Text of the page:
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COLUMN

Approaching the End

Veena Thomas

I’m running out of time.

The weather in Cambridge has remained at 53 degrees for long enough, for so long that I couldn’t even send my winter clothes home with my parents when they came up two weeks ago. I was afraid I would still need my sweaters. And scarily enough, I still do, although it’s May.

Finally, a breakthrough: the temperature broke into the 60s, even close to 70, for a few days. I reacted in the only way I knew how: I played Frisbee and flew kites for hours. I spent one Sunday in Boston Common, enjoying the rare sunshine. I celebrated the advent of May at the May Days festival in Harvard Square, where I had Tibetan food for lunch. I finally wore my sunglasses that had been taking up space in my bag, waiting for the sun. I was so excited. Finally I could truly enjoy being a college student in Boston, spending time outdoors.

Then I realized that I am only spending two more weekends here before going home for the summer, and at least one of those weekends I will be frantically studying for finals. Why do I have to go home now? I was just starting to have fun here.

Of course, I would like to go home to spend lots of time with my family and friends. At the same time, I am very reluctant to leave behind my friends and “family” here. I feel like I’m living a dual life; I don’t really belong anywhere anymore. Or can you belong in two places?

Some of my friends at other universities had trouble adjusting to life at school; I never did. Ever since I arrived on campus I felt like I belonged. I quickly grew accustomed to my new life, while still keeping strong ties to my life outside of school. I was in for a surprise when I returned home for the first time to find that life had continued without me, and that things were different now. But I realized that I had changed too, and so I attempted to reconcile my new life with my old one.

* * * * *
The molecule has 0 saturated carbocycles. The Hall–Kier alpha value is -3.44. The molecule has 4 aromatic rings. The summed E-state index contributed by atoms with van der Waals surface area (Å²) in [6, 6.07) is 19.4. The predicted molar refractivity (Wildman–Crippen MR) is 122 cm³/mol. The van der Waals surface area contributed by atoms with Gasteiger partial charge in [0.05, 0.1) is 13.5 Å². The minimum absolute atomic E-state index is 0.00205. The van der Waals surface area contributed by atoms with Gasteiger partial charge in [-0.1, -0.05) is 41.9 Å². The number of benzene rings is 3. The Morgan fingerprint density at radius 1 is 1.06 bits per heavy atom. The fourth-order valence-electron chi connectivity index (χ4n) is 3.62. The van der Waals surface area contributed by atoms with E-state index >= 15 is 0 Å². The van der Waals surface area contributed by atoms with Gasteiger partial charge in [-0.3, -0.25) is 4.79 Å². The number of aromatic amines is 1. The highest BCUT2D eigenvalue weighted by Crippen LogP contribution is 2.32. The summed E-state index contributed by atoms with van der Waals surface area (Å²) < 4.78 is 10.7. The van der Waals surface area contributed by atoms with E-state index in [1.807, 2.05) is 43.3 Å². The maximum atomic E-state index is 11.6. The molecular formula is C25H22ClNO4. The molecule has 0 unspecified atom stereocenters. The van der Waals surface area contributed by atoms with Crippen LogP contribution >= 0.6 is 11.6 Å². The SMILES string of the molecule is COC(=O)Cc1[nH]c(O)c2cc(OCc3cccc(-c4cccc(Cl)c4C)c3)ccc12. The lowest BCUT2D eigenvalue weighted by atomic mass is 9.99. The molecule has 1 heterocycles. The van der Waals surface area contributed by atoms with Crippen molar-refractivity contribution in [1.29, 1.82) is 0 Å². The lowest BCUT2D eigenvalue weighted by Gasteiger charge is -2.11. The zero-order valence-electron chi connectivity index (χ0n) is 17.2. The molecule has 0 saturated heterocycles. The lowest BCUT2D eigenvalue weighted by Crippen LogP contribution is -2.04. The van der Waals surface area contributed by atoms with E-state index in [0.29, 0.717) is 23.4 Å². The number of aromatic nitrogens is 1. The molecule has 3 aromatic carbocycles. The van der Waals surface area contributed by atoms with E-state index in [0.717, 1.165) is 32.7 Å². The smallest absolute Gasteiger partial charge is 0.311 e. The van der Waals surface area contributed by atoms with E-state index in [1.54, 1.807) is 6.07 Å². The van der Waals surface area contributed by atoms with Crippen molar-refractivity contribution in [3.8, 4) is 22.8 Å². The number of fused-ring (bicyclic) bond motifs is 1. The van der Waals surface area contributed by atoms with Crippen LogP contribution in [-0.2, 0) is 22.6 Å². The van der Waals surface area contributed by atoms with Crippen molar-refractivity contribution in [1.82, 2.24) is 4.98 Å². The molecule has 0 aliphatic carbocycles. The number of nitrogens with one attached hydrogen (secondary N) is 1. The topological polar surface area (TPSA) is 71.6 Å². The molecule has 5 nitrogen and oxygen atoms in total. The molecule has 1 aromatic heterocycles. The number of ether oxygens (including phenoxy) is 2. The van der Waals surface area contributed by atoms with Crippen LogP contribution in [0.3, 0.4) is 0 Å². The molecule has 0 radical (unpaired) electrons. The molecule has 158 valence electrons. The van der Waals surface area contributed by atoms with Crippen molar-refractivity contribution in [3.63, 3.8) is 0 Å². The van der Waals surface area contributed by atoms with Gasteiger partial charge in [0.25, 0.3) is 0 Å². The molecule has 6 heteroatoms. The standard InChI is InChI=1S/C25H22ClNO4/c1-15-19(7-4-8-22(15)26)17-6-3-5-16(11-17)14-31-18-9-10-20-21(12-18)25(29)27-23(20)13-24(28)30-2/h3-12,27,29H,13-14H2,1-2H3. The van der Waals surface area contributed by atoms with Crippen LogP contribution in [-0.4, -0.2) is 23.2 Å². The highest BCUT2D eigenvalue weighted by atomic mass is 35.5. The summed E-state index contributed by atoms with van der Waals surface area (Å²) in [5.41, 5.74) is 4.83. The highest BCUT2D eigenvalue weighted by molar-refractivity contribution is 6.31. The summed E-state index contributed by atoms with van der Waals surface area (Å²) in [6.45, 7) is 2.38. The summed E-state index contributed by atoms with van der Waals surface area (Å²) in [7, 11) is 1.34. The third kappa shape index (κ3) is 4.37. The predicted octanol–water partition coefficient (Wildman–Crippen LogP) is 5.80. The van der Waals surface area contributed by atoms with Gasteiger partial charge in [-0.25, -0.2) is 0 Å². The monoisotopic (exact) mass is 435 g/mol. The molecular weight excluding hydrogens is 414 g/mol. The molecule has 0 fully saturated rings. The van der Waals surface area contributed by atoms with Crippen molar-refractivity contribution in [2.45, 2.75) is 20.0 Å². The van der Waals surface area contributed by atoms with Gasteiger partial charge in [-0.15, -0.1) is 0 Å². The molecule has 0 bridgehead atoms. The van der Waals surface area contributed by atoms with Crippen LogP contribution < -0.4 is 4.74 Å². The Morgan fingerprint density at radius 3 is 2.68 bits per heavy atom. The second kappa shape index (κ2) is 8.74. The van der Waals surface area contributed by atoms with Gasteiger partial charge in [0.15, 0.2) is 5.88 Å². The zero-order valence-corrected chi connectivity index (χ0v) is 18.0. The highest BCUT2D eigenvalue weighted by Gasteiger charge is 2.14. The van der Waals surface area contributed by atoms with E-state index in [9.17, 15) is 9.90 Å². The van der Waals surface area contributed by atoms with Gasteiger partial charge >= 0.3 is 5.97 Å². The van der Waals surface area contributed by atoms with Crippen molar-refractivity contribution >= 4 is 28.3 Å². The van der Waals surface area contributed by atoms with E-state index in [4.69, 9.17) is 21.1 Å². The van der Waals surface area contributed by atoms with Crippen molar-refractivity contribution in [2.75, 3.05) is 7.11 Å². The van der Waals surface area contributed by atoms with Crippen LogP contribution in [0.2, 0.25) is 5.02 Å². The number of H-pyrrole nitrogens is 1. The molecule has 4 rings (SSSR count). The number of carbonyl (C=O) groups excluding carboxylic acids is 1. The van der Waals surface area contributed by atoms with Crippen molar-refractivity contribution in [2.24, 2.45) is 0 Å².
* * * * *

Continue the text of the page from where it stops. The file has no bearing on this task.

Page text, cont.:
But now I must return home, to the life I knew before. Yet it’s not entirely the same life I knew; I’ve had a year’s worth of experience from last summer, and have lived a very different life. But my family is different now also; they have just purchased a minivan, something that I never could have foreseen. They are also looking at redesigning our house, which I can’t imagine. I’ve lived in that house for fifteen years. I don’t react so well to change, unless it’s me who is changing.

My home life will swap with my life at college. While here, I have drifted from a few of my high school friends while spending all my free time with my friends here. Perhaps this will reverse when I return home; it will be the college friends I lose touch with until September, when the cycle will repeat once more.

But September will be different too from a year ago. I’ll be a sophomore on grades. I probably didn’t take as full advantage of pass/no record as I should have. More than one upperclassman has asked me, “Why are you working so hard? You’re not on grades! Enjoy it while you can!” I tried to listen, but I don’t think anyone understands the blessings of pass/no record until it’s gone. I admit I took advantage of it to justify giving up after numerous late nights of problem sets when I simply couldn’t work anymore.

I can’t fathom how my life will change next year. I’ve lost touch with some of my high school friends. I thought the friends I made during orientation would last me a lifetime, but already some of my good friends from eight months ago have been reduced to mere acquaintances, familiar faces in the hall. At the same time, I’ve made new friends, people who have become my extended family, people who I’ll be sad to see graduate, and those who I can’t imagine not seeing every day when I go home.

So when my family comes in two weeks to pick me up, driving their new minivan to carry home a year’s worth of accumulated items, I don’t know how I’ll react. But until then, in the words of New Order, “It’s a problem I find, living a life that I can’t leave behind... every day my confusion grows.”